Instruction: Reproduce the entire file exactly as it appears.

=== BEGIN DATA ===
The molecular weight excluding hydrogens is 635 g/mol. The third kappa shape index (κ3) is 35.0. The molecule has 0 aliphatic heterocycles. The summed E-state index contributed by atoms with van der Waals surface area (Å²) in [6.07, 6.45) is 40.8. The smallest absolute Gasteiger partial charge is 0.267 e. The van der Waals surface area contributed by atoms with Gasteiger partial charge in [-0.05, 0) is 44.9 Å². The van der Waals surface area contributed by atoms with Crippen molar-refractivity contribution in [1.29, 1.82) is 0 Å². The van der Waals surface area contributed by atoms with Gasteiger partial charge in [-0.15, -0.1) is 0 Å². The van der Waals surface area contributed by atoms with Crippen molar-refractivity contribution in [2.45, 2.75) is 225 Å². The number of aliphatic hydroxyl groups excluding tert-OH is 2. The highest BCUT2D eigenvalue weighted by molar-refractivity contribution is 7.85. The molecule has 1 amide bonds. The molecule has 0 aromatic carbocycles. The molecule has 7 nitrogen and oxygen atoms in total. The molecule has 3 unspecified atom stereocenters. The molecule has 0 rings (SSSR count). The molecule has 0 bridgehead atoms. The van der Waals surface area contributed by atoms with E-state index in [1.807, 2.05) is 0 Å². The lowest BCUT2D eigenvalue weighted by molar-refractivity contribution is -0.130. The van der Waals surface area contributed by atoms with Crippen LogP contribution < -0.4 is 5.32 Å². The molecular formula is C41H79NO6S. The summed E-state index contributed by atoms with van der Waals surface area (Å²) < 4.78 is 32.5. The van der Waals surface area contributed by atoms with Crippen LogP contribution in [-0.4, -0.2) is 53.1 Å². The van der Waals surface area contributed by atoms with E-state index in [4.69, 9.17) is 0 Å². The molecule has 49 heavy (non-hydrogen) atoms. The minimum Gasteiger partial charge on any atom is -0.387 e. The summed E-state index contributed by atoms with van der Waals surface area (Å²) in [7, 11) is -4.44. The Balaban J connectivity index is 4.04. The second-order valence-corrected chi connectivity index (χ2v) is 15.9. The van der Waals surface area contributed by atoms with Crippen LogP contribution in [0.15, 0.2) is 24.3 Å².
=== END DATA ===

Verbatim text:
The molecular weight excluding hydrogens is 635 g/mol. The third kappa shape index (κ3) is 35.0. The molecule has 0 aliphatic heterocycles. The summed E-state index contributed by atoms with van der Waals surface area (Å²) in [6.07, 6.45) is 40.8. The smallest absolute Gasteiger partial charge is 0.267 e. The van der Waals surface area contributed by atoms with Gasteiger partial charge in [-0.05, 0) is 44.9 Å². The van der Waals surface area contributed by atoms with Crippen molar-refractivity contribution in [1.29, 1.82) is 0 Å². The van der Waals surface area contributed by atoms with Gasteiger partial charge in [-0.15, -0.1) is 0 Å². The van der Waals surface area contributed by atoms with Crippen molar-refractivity contribution in [2.45, 2.75) is 225 Å². The number of aliphatic hydroxyl groups excluding tert-OH is 2. The highest BCUT2D eigenvalue weighted by molar-refractivity contribution is 7.85. The molecule has 1 amide bonds. The molecule has 0 aromatic carbocycles. The molecule has 7 nitrogen and oxygen atoms in total. The molecule has 3 unspecified atom stereocenters. The molecule has 0 rings (SSSR count). The molecule has 0 bridgehead atoms. The van der Waals surface area contributed by atoms with E-state index in [1.807, 2.05) is 0 Å². The lowest BCUT2D eigenvalue weighted by molar-refractivity contribution is -0.130. The van der Waals surface area contributed by atoms with Crippen LogP contribution < -0.4 is 5.32 Å². The molecular formula is C41H79NO6S. The summed E-state index contributed by atoms with van der Waals surface area (Å²) < 4.78 is 32.5. The van der Waals surface area contributed by atoms with Crippen LogP contribution in [-0.4, -0.2) is 53.1 Å². The van der Waals surface area contributed by atoms with E-state index in [4.69, 9.17) is 0 Å². The molecule has 49 heavy (non-hydrogen) atoms. The minimum Gasteiger partial charge on any atom is -0.387 e. The summed E-state index contributed by atoms with van der Waals surface area (Å²) in [7, 11) is -4.44. The Balaban J connectivity index is 4.04. The second-order valence-corrected chi connectivity index (χ2v) is 15.9. The van der Waals surface area contributed by atoms with Crippen LogP contribution in [0.15, 0.2) is 24.3 Å².